The beginning of journalism in Montenegro is considered January 23, 1871, when the first copy of the paper for literacy and politics called “Crnogorac” was published. Its distribution was banned in the neighboring territories that were under the control of Austria and Turkey in 1893. As of April of that year, the paper “Glas Crnogoraca” started to be published, and from 1895, it became the official part of the Montenegrin Government, published in the Old Royal Capital of Cetinje until 1915, when its printing was moved to France. This paper had been published for 51 years without interruption, together with the add-on “Službena djela,” which served as an Official Gazette for the publication of laws, regulations, and other official materials.
The Principality of Montenegro got its first Law on Press, together with its first written Constitution in December 1905. Upon entering into the force of the Constitution and the Law, besides “Glas Crnogoraca,” three additional papers started being published – “Ustavnost” in Cetinje, “Narodna misao” in Nikšić and “Slobodna riječ” in Podgorica - with at least having a critical editorial stance towards the Government.
On August 3, 1904, the first radio-telegraph signals from this part of Europe went out into the world from the Volujica Hill near Bar. On August 8, 1914, a gunboat of the Austro-Hungarian fleet destroyed the station at Volujica. On the twenty-seventh of November 1944, in the newly liberated Cetinje, Radio Cetinje broadcasted news and reports from the WWII battlefield, where fierce battles were fought for the final liberation of the entire country. At the beginning of 1949, Radio moved to Titograd (today Podgorica).
The official start of Television of Montenegro, then Television Titograd, was on May 4, 1964.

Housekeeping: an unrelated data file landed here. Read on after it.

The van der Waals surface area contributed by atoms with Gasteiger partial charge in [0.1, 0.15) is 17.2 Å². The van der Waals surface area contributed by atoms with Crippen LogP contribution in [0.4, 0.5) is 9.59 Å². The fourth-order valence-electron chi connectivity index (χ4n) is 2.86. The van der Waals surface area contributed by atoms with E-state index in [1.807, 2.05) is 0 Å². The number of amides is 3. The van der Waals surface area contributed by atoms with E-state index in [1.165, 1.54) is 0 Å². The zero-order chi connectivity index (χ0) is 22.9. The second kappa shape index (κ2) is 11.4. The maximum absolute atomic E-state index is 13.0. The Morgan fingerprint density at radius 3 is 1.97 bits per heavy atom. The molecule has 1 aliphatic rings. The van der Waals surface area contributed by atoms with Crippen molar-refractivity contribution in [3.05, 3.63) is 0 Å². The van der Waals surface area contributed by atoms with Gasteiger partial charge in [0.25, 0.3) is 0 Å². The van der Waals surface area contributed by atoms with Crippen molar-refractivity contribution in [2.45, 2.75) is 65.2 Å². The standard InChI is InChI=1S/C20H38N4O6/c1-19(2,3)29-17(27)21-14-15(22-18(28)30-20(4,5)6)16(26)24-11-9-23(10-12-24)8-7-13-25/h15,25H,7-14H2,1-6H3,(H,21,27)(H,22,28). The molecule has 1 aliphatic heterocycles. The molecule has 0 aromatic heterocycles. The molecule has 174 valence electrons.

Radio Titograd, which in 1990 became Radio Montenegro, together with Television Titograd in 1991, has been operating in a unified public broadcasting service under the name Radio-Television of Montenegro (RTCG).
The only newspaper that was published in Montenegro until the end of the 1990s was “Pobjeda”. The first edition was issued in the liberated city of Niksic on October 24, 1944. “Pobjeda” achieved gold circulation - between 30 and 40 thousand copies a day, until the advent competition, primarily “Vijesti” and “Dan”.
Today, the Montenegrin media market, although small, is very pluralistic. Currently, there are 182 officially registered media, while the number in reality is higher due to additional portals that exist but are not obliged by Law to enrol in the media register. With one national public broadcaster, several local public broadcasters, three daily newspapers, four national frequency televisions, and dozens of radio stations, portals, and regional TVs, Montenegrin citizens are able to consume a variety of information and data. However, many media claim that the media market is not sustainable without significant support from the state.
The majority of the most influential media in the country are owned or controlled by the foreign owners.
Rutović (2015): History of the development of print and media policy in Montenegro
Accesed in November 2023
Rutović (2015): The media policy in Montenegro: from 1993 to 2013 Accesed in November 2023
RTCG: History of the Montenegrin Public Broadcaster Accesed in November 2023
Government of Montenegro (2023): Montenegrin Media Strategy 2023 – 2027 Accesed in November 2023